Your Voice

on “‘Cardinal rule’ of journalism”

Sigh. As a “journalist,” or even just an opinion writer, you should know better than to immediately kill the messenger, in the many forms that a messenger may take. How do you think this information, questionable as it may be for now, makes it into the public realm? I didn’t graduate from the Ernie Pyle School, but I would expect better from a grad than a hometownish deflection of the alleged events. The UofL associate AD even came out and gave a cursory defense of Scott Dolson, and in the emails he comes off as much more of a buffoon than someone in on a takedown of UofL. Respectfully, stirring the pot and looking for scapegoats outside of the school’s own backyard and behavior is not a great way to build credibility for your own journalistic efforts (outside of those Cards fans looking at everything through the standard issue rose-colored glasses).   —Bryant Lewis, Oct. 7


on “‘Cardinal rule’ of journalism”

When the story first broke, I said, “This smells fishy.” […] Powell said she called the NCAA and they wouldn’t accept her story. So why didn’t she send them an email with pics? What’s she going to say? “I don’t know how to send an email?” But yet she is supposed to be technologically sophisticated enough to know that a “virus” erased all the phone numbers of text messages? And who is the Dick Cady? A Pulitzer-prize winner who conducted a police investigation in Indianapolis only to have it tossed out for lack of evidence. Now he’s at it again with a book that likewise appears to lack any evidence. Did Cady contact anyone about having sex with 15-year-old girls? If not, why not? Cady claims to have read Powell’s journals and found them to be credible. Were they analyzed by handwriting experts to see of they were all recently written but made to appear that they went back four years? If these journals were so credible, why weren’t they included in the book? Could it be that they are totally devoid of any evidence and at best are liable and slanderous? […] As it stands now, the book sounds like a sex-fantasy fiction by a woman desperate to come up with some quick cash.                                                     — David Dunn, Oct. 7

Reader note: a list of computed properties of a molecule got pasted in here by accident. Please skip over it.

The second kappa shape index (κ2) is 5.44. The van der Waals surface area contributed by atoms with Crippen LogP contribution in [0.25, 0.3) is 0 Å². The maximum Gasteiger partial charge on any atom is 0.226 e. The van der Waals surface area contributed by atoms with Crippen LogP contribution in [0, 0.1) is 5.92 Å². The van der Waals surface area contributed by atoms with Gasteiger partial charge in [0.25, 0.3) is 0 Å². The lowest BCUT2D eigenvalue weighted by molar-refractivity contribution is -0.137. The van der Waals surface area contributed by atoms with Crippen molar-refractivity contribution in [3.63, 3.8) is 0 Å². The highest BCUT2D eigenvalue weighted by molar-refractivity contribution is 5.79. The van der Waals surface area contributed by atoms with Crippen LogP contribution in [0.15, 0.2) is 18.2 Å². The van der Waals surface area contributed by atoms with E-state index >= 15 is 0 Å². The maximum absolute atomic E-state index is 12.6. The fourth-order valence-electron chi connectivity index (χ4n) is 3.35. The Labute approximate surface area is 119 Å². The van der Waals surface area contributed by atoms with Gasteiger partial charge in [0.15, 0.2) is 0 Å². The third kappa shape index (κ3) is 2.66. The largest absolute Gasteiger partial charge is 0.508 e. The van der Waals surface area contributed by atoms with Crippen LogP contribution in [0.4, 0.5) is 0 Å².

On “The story of louisville outskirts festival”

Congrats to @OutskirtsFestKY for landing on the cover of the @leoweekly and getting a great article from @ttaurisb (aka Syd Bishop) !!  — Twenty First Century Fox, @TFCFGGG


On “Speed Cinema: Back to basics”

So great to read in @leoweekly that @SpeedArtMuseum will have an art-house cinema. —Jay Gulick, @jaybgulick


Dear Editor, JCPS is Scapegoating Our Children

It’s time to stop caring about perception, and time to start educating our children. “With the recent resignation of Dewey Hensley, it’s clear that JCPS is more concerned with the approval it receives from adults, than it is at improving the educational outcomes for our students who need it most. When senior administrative officials within JCPS are not empowered to do their job, how can we expect to see improvement in our schools or trust that JCPS is on the right track? It’s clear that JCPS is lacking focus from its main priority, and that’s educating our children. It’s time parents in Louisville have more options. It’s time our leadership go to Frankfort, and demand Charter Schools for Louisville. Only then will all children in our community have access to a great school. —Jerry L. Stephenson, Oct. 12